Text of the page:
Because life is a series of edits

The Problem with Neo-Conservativism

In Politics on October 10, 2008 at 11:32 am

David Brooks hits the nail on the head as to what’s wrong with the neo-conservatism of the past decade (and why John McCain is going to lose the election in November):

“Once conservatives admired Churchill and Lincoln above all — men from wildly different backgrounds who prepared for leadership through constant reading, historical understanding and sophisticated thinking. Now those attributes bow down before the common touch.”

I’m not trying to simplify this election into one big class warfare; the Republicans are already doing it. Who have McCain’s “scare” ads targeted this fall? The under-educated audiences who will be afraid of them. Who is Sarah Palin recruiting to send her to Washington? The “Joe Sixpacks” and “hockey moms” of America.

“What had been a disdain for liberal intellectuals slipped into a disdain for the educated class as a whole. The liberals had coastal condescension, so the conservatives developed their own anti-elitism, with mirror-image categories and mirror-image resentments, but with the same corrosive effect. Republicans developed their own leadership style. If Democratic leaders prized deliberation and self-examination, then Republicans would govern from the gut.”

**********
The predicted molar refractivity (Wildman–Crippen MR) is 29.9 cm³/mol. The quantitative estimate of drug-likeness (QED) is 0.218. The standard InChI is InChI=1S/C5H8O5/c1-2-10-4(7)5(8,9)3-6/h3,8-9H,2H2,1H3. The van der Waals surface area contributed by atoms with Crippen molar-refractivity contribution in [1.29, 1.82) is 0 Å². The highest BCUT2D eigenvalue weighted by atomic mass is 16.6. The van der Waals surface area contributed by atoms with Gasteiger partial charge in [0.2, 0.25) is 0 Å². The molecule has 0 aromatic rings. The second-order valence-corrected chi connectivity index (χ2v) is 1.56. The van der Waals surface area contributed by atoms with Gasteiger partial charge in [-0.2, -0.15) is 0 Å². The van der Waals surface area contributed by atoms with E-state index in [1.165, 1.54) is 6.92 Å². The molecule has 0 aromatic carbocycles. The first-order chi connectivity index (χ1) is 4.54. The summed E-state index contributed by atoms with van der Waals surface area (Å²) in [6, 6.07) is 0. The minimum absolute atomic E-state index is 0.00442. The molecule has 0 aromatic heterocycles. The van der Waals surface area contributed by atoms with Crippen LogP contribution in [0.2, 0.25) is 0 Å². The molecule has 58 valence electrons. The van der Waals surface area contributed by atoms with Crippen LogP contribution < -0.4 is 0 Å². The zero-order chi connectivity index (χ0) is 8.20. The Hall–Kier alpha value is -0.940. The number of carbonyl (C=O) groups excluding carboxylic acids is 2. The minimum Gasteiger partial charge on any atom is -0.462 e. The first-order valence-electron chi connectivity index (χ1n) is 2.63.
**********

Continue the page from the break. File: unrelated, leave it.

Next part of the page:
Sure, I like the idea of so-called “normal” (or “more normal”) people going to Washington on our behalf, but has conservatism come to this kind of intellectual-less existence? If so, let’s vote and get the election over (though I think it’s over already).

Conservative or Liberal, Republican or Democrat, populism can only go so far.

It’s the ideas, stupid.

  1. Craig, hate to disagree with both you and Brooks, but this isn’t anything new. Conservatism in the 20th and 21st century has generally been a grass-roots, “average joe” movement. Yes, Conservatives have had their Buckley’s, et al, but it’s not been a true intellectual movement. One can look to the Cold War era, particularly during the post-WW2 through 1962ish time frame, to see that.

  2. No need to apologize, Bobby, and please don’t hear me calling conservatism a “true intellectual movement.” Buckley was probably the closest conservatives came, though I hope Brooks continues in his footsteps.

    It just seems to me that, especially within the past eight years (“strategery” anyone?), conservatives have jettisoned almost ANY pursuit of even appearing intellectually able in favor of just trying to fit in and keep up with the NASCAR crowd. From my vantage point here – in the good old Midwest – that strategy is about to run out of gas.

  3. Craig,
    I don’t know if you have heard any of the James Skillen lectures from last weekend or if they are even up on the web yet, but talk about hitting the nail on the head! He basically got down to the very roots of American politics as they have developed and also offered a very reasoned alternative. You should definitely take a listen when it is available.

  4. Appreciate the recommendation, Peach, but I’m not sure when I’LL be available. Can you give us a summary or brief outline? Unfortunately, I’m more interested than able these days.

  5. C- nice post. are you going to vote for ron paul in the general election as you did in the primary?

  6. I want to, but Paul himself is discouraging people from doing that, so I probably won’t.

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